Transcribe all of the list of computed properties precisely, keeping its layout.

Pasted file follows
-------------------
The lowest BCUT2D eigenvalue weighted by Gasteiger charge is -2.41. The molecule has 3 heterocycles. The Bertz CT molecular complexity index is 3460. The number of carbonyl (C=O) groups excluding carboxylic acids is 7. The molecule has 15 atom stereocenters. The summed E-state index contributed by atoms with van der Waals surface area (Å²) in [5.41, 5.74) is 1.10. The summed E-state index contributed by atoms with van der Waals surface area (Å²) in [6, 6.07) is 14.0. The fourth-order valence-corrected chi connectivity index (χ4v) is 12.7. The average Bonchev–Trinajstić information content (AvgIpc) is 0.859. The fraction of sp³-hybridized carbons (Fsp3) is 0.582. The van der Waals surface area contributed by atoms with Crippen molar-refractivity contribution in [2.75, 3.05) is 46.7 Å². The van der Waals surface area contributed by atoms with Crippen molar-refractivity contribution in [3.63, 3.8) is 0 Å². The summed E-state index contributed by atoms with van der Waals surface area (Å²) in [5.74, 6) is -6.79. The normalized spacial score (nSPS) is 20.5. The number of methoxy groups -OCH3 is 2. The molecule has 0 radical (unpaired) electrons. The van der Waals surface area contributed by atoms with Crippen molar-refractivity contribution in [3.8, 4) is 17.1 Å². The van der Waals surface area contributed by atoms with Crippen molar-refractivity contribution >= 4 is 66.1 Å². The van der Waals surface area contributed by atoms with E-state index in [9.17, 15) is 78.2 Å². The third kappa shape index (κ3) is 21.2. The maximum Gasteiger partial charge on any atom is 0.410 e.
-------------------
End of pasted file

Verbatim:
The lowest BCUT2D eigenvalue weighted by Gasteiger charge is -2.41. The molecule has 3 heterocycles. The Bertz CT molecular complexity index is 3460. The number of carbonyl (C=O) groups excluding carboxylic acids is 7. The molecule has 15 atom stereocenters. The summed E-state index contributed by atoms with van der Waals surface area (Å²) in [5.41, 5.74) is 1.10. The summed E-state index contributed by atoms with van der Waals surface area (Å²) in [6, 6.07) is 14.0. The fourth-order valence-corrected chi connectivity index (χ4v) is 12.7. The average Bonchev–Trinajstić information content (AvgIpc) is 0.859. The fraction of sp³-hybridized carbons (Fsp3) is 0.582. The van der Waals surface area contributed by atoms with Crippen molar-refractivity contribution in [2.75, 3.05) is 46.7 Å². The van der Waals surface area contributed by atoms with Crippen molar-refractivity contribution in [3.63, 3.8) is 0 Å². The summed E-state index contributed by atoms with van der Waals surface area (Å²) in [5.74, 6) is -6.79. The normalized spacial score (nSPS) is 20.5. The number of methoxy groups -OCH3 is 2. The molecule has 0 radical (unpaired) electrons. The van der Waals surface area contributed by atoms with Crippen molar-refractivity contribution in [3.8, 4) is 17.1 Å². The van der Waals surface area contributed by atoms with Crippen molar-refractivity contribution >= 4 is 66.1 Å². The van der Waals surface area contributed by atoms with E-state index in [9.17, 15) is 78.2 Å². The third kappa shape index (κ3) is 21.2. The maximum Gasteiger partial charge on any atom is 0.410 e.